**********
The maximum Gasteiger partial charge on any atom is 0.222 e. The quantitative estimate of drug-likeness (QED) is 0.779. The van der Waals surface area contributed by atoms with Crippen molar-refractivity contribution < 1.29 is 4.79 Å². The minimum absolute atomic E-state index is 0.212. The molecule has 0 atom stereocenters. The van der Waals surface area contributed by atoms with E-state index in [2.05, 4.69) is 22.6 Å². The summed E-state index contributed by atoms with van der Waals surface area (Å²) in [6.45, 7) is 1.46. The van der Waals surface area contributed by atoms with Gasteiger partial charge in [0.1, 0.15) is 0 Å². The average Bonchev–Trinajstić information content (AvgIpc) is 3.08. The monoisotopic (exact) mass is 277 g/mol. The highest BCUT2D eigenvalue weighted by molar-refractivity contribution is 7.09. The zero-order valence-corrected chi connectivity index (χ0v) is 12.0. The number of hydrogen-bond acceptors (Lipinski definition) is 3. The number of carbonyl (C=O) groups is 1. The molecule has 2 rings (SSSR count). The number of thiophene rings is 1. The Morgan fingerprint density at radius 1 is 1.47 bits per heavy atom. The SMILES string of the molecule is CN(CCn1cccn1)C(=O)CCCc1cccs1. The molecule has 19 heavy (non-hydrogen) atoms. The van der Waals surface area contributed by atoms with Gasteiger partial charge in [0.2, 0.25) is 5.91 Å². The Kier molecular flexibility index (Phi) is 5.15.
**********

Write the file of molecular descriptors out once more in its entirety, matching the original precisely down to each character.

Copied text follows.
The maximum Gasteiger partial charge on any atom is 0.222 e. The quantitative estimate of drug-likeness (QED) is 0.779. The van der Waals surface area contributed by atoms with Crippen molar-refractivity contribution < 1.29 is 4.79 Å². The minimum absolute atomic E-state index is 0.212. The molecule has 0 atom stereocenters. The van der Waals surface area contributed by atoms with E-state index in [2.05, 4.69) is 22.6 Å². The summed E-state index contributed by atoms with van der Waals surface area (Å²) in [6.45, 7) is 1.46. The van der Waals surface area contributed by atoms with Gasteiger partial charge in [0.1, 0.15) is 0 Å². The average Bonchev–Trinajstić information content (AvgIpc) is 3.08. The monoisotopic (exact) mass is 277 g/mol. The highest BCUT2D eigenvalue weighted by molar-refractivity contribution is 7.09. The zero-order valence-corrected chi connectivity index (χ0v) is 12.0. The number of hydrogen-bond acceptors (Lipinski definition) is 3. The number of carbonyl (C=O) groups is 1. The molecule has 2 rings (SSSR count). The number of thiophene rings is 1. The Morgan fingerprint density at radius 1 is 1.47 bits per heavy atom. The SMILES string of the molecule is CN(CCn1cccn1)C(=O)CCCc1cccs1. The molecule has 19 heavy (non-hydrogen) atoms. The van der Waals surface area contributed by atoms with Gasteiger partial charge in [0.2, 0.25) is 5.91 Å². The Kier molecular flexibility index (Phi) is 5.15.